Category Archives: Students

Posts for those writing academic papers.

How to Write an A Plus Paper


This is the time of year when many students are beginning their final papers. Whether you are writing a master’s thesis, graduate paper, or undergraduate essay, you need to submit a great paper. The reason isa1 simple: you want to get a good grade in your course. In many academic courses, the final paper carries the most weight for your final grade, and this means the final paper needs to be well written.

Based on many years of assisting students with their academic paper (and acquiring multiple advanced degrees myself!), I have five recommendations for writing a great paper. Continue reading

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Tip: Major Writing Process, step 5: Edit


Let me give you three quotes that are particularly appropriate here (one of which you have already seen).

  1. “It is perfectly okay to write garbage–as long as you edit brilliantly.” C.J. Cherryh
  2. “Rewriting is the essence of writing well: it’s where the game is won or lost. That idea is hard to accept. We all have an emotional equity in our first draft; we can’t believe that it wasn’t born perfect. But the odds are close to 100 percent that it wasn’t.” William Zinsser
  3. “Rewriting is called revision in the literary and publishing trade because it springs from re-viewing, that is to say, looking at your copy again–and again and again.” Jacques Barzun”

After you write, put away your document for some time. The more involved you are in it, the longer you should put it away. Basically, leave it long enough so that you may see it without preconceptions and without remembering what you were thinking at the time. You need to review it fresh.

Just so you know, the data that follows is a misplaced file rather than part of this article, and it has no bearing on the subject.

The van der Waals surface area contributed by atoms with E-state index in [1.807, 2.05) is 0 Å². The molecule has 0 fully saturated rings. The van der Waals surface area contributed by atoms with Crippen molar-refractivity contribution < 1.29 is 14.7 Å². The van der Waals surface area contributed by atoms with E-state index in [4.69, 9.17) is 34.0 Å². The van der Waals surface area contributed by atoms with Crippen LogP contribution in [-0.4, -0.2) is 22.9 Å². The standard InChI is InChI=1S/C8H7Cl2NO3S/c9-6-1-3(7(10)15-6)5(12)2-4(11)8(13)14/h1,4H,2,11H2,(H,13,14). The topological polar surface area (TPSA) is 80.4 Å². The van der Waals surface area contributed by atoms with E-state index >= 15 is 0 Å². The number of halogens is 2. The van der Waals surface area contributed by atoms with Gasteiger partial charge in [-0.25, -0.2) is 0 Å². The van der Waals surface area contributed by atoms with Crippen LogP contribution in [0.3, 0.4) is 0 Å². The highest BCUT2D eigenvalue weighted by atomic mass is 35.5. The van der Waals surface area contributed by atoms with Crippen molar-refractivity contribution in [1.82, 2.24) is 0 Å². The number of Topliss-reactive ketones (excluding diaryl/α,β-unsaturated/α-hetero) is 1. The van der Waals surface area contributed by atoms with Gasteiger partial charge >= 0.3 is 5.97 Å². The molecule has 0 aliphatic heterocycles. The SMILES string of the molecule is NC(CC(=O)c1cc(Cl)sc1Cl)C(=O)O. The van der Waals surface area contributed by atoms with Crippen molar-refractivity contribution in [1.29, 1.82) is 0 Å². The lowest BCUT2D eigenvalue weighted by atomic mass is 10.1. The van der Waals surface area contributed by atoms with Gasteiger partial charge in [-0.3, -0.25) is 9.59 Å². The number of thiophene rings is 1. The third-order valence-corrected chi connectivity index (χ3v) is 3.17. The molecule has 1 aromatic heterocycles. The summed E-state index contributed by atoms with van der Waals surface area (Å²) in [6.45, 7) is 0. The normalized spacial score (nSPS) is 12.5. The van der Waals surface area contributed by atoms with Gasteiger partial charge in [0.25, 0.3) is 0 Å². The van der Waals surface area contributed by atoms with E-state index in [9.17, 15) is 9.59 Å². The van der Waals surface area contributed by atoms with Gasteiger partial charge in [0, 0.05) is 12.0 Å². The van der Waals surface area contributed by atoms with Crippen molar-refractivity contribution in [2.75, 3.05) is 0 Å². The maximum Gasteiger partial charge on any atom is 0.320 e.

Then look at it again. Does it satisfy the purpose for which you wrote it? Have you communicated your ideas clearly? Can you make it more concise without losing essential content? Are the ideas logically presented?

Keep criticizing it, refining it, until it is as good as it can be. Then give it to others (perhaps your editor) to evaluate.

Here’s the main point: Your first draft will need editing. The editing process is what will make your document an effective communication tool, regardless of the genre. Make sure you have time for this stage. It is critical.

Here’s the secondary point: If others recommend (or make) changes, don’t be offended. Expect it. First drafts will always need improvements. As will second drafts.

Quick reminder:

  • Tip 58: Major writing process, step 1: Identify your central idea.
  • Tip 68: Major writing process, step 2: Organize ideas prior to writing, part 1.
  • Tip 78: Major writing process, step 2: Organize ideas prior to writing, part 2.
  • Tip 88: Major writing process, step 3: Analyze the audience, part 1.
  • Tip 98: Major writing process, step 3: Analyze the audience part 2
  • Tip 108: Major writing process, step 4: Write in the Appropriate Style and Tone

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writingtipslogoThis is writing tip 118 from our Writing Tips for a Year series. Please visit PreciseEdit.com to learn more about Writing Tips for a Year and other writing guides by Precise Edit.

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4 Lessons Learned from Our Readers


I spend a considerable amount of time each week preparing articles on writing for Internet distribution, making posts on various writing blogs, responding to users on our discussion board, and writing new posts for our blog—basically trying to give away as much information about good writing as I can. When I am not working on clients’ documents or promoting our services, I am probably writing about writing.

openbook2From time to time, my Internet marketing specialist and I search the Internet to discover where the articles have been reposted and what feedback they have received. Sometimes this is quick and easy, such as for our article “Creating Sentence Transitions,” which has good content but seemed dull to many readers. Sometimes this takes a long time, such as for our article “10 Overused Words in Writing,” which was reposted several hundred times. Continue reading

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